In these tumultuous times, one thing’s for sure, we’ve just lived through June – the 6th month of the year. And in the 30 days that spanned the June month, various events happened. Some mundane, like a woodpecker almost flying into a window or a frappé being ordered, and others more worthy of a special mention. Let’s take a closer look at some of those noteworthy events related to sustainability…
Sponge wearing crab found near Australia
Let’s start with compelling new species of crab that was found off the coast of Western Australia. It is fluffy and fawn like a labradoodle and wears a sponge on its head like a beret. Enough words. Here it is:
That said, while this one caught a lot of online attention because of its quirky countenance. Of course all species, new and old, funny-looking or staid, are worth looking after. There are currently over forty thousand species on the IUCN red list of threatened species, not all of them so charismatic but all of them imperilled.
Anyway, in other good animal news: a rare species of giant tortoise thought to be extinct for over a century has been rediscovered on the Galapagos islands. Get in!
Spaniards face-off against food waste
Globally, 1/3rd of food is wasted. One-third! And it’s claimed the food we throw away without thinking would not be far off the amount needed to feed everyone living in hunger. The way we take care of and distribute our resources seems careless, to say the least.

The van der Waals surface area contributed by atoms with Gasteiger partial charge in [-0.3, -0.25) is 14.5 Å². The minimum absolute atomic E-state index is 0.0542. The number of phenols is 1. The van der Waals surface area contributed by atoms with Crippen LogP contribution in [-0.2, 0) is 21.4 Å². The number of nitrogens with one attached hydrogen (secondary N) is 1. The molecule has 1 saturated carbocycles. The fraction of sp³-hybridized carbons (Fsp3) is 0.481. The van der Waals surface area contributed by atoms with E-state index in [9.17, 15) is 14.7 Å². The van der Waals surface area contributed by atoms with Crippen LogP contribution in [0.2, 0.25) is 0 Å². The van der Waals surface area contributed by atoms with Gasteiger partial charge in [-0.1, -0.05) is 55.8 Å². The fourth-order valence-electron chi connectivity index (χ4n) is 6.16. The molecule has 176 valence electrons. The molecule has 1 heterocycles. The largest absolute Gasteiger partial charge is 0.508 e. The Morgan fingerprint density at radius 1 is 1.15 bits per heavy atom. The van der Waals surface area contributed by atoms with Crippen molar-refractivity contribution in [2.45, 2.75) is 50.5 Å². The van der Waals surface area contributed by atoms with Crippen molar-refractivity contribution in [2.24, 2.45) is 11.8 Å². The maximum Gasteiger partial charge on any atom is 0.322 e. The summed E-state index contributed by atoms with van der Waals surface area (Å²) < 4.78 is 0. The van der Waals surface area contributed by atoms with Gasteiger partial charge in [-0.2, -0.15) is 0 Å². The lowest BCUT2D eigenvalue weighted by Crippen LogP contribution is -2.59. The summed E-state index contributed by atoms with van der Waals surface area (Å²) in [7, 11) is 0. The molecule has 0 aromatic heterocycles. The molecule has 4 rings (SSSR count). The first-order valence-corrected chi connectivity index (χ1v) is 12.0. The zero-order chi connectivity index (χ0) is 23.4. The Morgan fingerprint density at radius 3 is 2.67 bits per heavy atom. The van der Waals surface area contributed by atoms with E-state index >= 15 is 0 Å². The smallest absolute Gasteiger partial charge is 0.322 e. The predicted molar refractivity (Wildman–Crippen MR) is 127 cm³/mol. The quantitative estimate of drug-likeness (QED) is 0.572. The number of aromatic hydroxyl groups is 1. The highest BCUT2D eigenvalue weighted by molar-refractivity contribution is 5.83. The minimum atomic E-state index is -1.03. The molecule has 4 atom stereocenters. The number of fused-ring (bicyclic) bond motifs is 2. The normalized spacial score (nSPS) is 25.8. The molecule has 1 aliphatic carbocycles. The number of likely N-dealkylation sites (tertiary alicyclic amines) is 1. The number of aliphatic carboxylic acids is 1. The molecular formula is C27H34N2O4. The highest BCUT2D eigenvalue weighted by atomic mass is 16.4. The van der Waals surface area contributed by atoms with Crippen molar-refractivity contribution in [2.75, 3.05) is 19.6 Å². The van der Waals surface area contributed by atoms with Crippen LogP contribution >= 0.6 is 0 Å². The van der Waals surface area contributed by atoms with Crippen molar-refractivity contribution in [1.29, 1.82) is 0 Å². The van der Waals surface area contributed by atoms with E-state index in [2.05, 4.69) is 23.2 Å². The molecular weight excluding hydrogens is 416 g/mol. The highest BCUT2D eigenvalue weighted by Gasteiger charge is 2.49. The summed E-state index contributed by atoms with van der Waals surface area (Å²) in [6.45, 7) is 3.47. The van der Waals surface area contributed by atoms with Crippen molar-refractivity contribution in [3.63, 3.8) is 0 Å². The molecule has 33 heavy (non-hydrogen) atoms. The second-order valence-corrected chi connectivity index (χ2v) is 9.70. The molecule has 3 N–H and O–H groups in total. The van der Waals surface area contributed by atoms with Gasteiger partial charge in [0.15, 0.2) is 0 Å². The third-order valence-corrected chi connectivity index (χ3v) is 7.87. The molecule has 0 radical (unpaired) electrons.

It gets worse, though, when food waste ends up in the landfill (when it would be better composted instead), it releases the malicious greenhouse gas methane, which accounts for 10% of global greenhouse gas emissions. It’s the same foul gas that is released from belching and flatulence – with cattle barfs and farts now measurable from space.
Enter Spain, that from 2023 onwards will hand out fines to supermarkets for throwing away leftover food, and require restaurants to offer doggy bags. All entities in the food industry will need to come up with a food waste reduction plan, or they will face fines.
Hopefully other countries will follow suit ASAP. And if you want to help save food waste on a personal level and also save a bit of cash – then we recommend the excellent Good on You. It’s an app that connects hungry eaters with expiring eats from restaurants, at a knock-down price.
5 young folk have sued 12 EU states over climate change
The controversial Energy Charter Treaty (ECT) – if you didn’t know – gives energy companies the right to sue governments when policies affect, or threaten, their profits. Yes, you read that right. That’s why 5 young victims of climate change – this is how they’ve described themselves (and understandably so) – decided to sue 12 EU countries that are members of this treaty. They argue that the treaty puts the needs of fossil fuel companies above climate action, and it breaches human rights obligations.
Each of the 5 young folk has faced some kind of climate change-induced disaster. One 21-year-old student faced a forest fire which killed over 100 people, only 18 km from his home. Another one of them, a 17-year-old, survived a flood that killed over 200 people – she was forced, along with her family, to flee her home.